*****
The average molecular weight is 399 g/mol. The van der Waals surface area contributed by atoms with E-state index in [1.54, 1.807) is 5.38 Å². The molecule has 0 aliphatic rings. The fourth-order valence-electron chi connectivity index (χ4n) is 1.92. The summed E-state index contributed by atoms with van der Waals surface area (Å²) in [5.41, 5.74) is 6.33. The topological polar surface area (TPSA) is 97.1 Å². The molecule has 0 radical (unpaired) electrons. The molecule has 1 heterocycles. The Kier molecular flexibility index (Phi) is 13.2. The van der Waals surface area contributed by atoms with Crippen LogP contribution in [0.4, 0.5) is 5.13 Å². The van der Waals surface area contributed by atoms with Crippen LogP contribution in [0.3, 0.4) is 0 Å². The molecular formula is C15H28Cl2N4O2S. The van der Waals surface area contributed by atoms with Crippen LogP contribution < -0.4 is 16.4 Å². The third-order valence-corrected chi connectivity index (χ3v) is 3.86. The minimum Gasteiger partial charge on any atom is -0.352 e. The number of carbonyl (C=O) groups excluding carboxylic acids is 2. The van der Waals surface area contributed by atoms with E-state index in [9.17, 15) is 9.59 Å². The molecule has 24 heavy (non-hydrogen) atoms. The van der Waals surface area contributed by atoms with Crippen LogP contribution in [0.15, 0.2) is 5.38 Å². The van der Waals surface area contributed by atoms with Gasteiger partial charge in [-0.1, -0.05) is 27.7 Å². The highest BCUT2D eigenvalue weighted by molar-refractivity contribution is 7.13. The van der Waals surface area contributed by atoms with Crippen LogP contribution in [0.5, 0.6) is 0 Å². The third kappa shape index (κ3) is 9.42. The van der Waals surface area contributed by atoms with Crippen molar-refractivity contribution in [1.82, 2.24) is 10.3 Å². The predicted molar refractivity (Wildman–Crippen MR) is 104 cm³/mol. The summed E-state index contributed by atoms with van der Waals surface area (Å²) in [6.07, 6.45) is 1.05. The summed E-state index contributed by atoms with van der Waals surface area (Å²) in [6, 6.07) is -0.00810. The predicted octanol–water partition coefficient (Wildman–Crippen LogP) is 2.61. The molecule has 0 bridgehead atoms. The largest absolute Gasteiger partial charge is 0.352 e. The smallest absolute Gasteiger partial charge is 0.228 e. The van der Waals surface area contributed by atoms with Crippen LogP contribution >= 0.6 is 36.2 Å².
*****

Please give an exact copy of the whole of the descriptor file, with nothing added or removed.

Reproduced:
The average molecular weight is 399 g/mol. The van der Waals surface area contributed by atoms with E-state index in [1.54, 1.807) is 5.38 Å². The molecule has 0 aliphatic rings. The fourth-order valence-electron chi connectivity index (χ4n) is 1.92. The summed E-state index contributed by atoms with van der Waals surface area (Å²) in [5.41, 5.74) is 6.33. The topological polar surface area (TPSA) is 97.1 Å². The molecule has 0 radical (unpaired) electrons. The molecule has 1 heterocycles. The Kier molecular flexibility index (Phi) is 13.2. The van der Waals surface area contributed by atoms with Crippen LogP contribution in [0.4, 0.5) is 5.13 Å². The van der Waals surface area contributed by atoms with Crippen LogP contribution in [0.3, 0.4) is 0 Å². The molecular formula is C15H28Cl2N4O2S. The van der Waals surface area contributed by atoms with Crippen LogP contribution < -0.4 is 16.4 Å². The third-order valence-corrected chi connectivity index (χ3v) is 3.86. The minimum Gasteiger partial charge on any atom is -0.352 e. The number of carbonyl (C=O) groups excluding carboxylic acids is 2. The van der Waals surface area contributed by atoms with E-state index in [9.17, 15) is 9.59 Å². The molecule has 24 heavy (non-hydrogen) atoms. The van der Waals surface area contributed by atoms with Crippen LogP contribution in [0.15, 0.2) is 5.38 Å². The van der Waals surface area contributed by atoms with Gasteiger partial charge in [-0.1, -0.05) is 27.7 Å². The highest BCUT2D eigenvalue weighted by molar-refractivity contribution is 7.13. The van der Waals surface area contributed by atoms with Crippen LogP contribution in [0.5, 0.6) is 0 Å². The third kappa shape index (κ3) is 9.42. The van der Waals surface area contributed by atoms with Crippen molar-refractivity contribution in [1.82, 2.24) is 10.3 Å². The predicted molar refractivity (Wildman–Crippen MR) is 104 cm³/mol. The summed E-state index contributed by atoms with van der Waals surface area (Å²) in [6.07, 6.45) is 1.05. The summed E-state index contributed by atoms with van der Waals surface area (Å²) in [6, 6.07) is -0.00810. The predicted octanol–water partition coefficient (Wildman–Crippen LogP) is 2.61. The molecule has 0 bridgehead atoms. The largest absolute Gasteiger partial charge is 0.352 e. The smallest absolute Gasteiger partial charge is 0.228 e. The van der Waals surface area contributed by atoms with Crippen LogP contribution >= 0.6 is 36.2 Å².